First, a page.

You can also add the edit capability by setting Delegation per person. Only one principle can be granted delegate access, but there's little difference between a group principle and a user in an AD database, other than the fact that being part of a group checks another box in a user. If an AD principle group is given this, it can be shared by several users. This however isn't supported by microsoft because it doesn't always work perfectly on every on-premises deployment. I cannot stress that enough. It's hit and miss. I would not do this if I could avoid it.
Also, when you are grouping people together this way, you want to map out what each group needs. The cool part is that you can group groups that share an access level. For instance, lets say you have several sets of assistants based on levels of seniority, responsibility, and level of access to the calendars. They all need access to a "Deliveries" calendar\mailbox. By adding the deliveries shares to a grouping called deliveries, then adding the other groups as principles to the group, you can pass the permissions down through. This takes a longer time, sometimes 2 days for smaller groups. The larger the group set, the longer it takes.
So... The best way supported by microsoft:
If a single executive has multiple people acting as his assistant, the best way to share Calendaring is to share only the calendar as necessary to a group principle.
If that executive has one in particular that handles a lot of his communication, they get delegate access, not group access.
This must be mirrored in the cloud if you are in a hybrid mode.
Why I use grouping with a group mailbox:
The group mailbox allows some other functionality in the cloud. You can add some basic automation that puts up tasks on a kanban board using planner, and when the items there are undertaken, this can be communicated to the executive who originally sent it. The mailbox acts like a send-all mailbox. It captures messages and bounces a copy out to the members of the group. The calendar gives them a place where they can all add their own items but not mess with those of others by default. However, a Delegate for the group can be selected (this does not work in group mode for a group ever) who has full access to all the events on the calendar. Alternatively, you could just share the calendar in full to everybody. This results in a set of reception\assistant\secretary staff members who can work together to provide communication services as a group.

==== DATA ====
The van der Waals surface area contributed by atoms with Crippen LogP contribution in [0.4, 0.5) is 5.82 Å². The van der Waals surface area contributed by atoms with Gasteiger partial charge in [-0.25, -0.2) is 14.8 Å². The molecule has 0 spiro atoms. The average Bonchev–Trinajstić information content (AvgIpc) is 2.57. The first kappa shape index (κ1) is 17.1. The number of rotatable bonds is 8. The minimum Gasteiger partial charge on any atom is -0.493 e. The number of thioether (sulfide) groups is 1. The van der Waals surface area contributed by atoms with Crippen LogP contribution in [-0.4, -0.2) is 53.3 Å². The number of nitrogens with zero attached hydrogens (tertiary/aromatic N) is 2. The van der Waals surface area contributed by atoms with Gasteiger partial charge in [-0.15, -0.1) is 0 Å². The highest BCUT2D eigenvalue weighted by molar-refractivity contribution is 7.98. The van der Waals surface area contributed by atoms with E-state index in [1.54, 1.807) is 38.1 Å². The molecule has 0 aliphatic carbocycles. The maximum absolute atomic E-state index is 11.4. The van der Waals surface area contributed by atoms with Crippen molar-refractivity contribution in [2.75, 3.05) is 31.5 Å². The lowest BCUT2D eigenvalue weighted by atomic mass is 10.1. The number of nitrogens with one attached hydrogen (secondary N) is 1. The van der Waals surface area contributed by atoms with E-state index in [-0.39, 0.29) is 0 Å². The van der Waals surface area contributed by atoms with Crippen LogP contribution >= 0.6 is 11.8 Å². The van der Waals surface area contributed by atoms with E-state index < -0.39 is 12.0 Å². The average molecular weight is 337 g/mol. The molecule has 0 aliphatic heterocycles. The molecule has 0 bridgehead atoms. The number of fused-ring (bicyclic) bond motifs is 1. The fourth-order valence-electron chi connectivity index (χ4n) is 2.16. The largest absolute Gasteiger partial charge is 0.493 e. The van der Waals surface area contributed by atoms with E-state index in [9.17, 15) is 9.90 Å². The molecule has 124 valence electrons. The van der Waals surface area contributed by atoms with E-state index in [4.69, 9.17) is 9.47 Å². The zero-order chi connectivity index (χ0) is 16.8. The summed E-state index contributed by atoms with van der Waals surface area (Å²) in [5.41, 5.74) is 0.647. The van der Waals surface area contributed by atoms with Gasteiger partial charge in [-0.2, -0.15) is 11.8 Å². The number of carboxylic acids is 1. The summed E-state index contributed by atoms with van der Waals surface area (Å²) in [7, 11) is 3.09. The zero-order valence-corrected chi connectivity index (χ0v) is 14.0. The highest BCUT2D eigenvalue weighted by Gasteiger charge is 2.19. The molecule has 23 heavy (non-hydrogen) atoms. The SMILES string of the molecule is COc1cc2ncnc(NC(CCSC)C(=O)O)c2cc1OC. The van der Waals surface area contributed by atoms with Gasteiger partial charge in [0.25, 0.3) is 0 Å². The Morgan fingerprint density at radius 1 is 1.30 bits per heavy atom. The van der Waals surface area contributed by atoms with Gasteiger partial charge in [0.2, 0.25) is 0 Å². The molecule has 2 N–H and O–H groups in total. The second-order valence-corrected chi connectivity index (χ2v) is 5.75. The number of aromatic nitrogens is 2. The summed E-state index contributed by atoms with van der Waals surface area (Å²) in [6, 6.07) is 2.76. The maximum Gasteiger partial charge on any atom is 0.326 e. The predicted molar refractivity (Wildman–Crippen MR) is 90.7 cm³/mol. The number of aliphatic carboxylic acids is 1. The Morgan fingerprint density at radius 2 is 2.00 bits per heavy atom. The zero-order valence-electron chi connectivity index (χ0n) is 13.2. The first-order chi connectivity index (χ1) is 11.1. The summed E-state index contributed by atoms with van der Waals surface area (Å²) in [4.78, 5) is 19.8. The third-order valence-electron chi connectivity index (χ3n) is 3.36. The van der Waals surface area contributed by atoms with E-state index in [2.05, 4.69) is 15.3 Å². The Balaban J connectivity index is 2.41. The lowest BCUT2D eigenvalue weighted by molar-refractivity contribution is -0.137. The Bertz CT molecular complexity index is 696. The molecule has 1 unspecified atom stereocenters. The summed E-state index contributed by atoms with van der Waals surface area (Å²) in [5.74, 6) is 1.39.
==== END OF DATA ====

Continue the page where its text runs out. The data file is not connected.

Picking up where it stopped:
Don't Layer Delegation and sharing on the same user. IF you delegate to a user, don't adjust their sharing.
What order should you do this in:
First, apply sharing to all users you want to. When a new user is added, set up sharing first for those services that will be shared only.
Where they need delegate access, grant it.
Before you add the calendars to their lists, first open the delegated account on their outlook. You do this by closing and reopening outlook several times. It may take up to a day for the changes to carry through. Once the delegate is open, you can add other shared calendars under another heading. Make sure delegated calendars and shared calendars are not under the same heading in the same folder in outlook. The folder is given the connection using the OAuth in the path. When the two cross, there are problems. The errors pre-empt the writing of data back to the server which is why the event can get lost or locked out.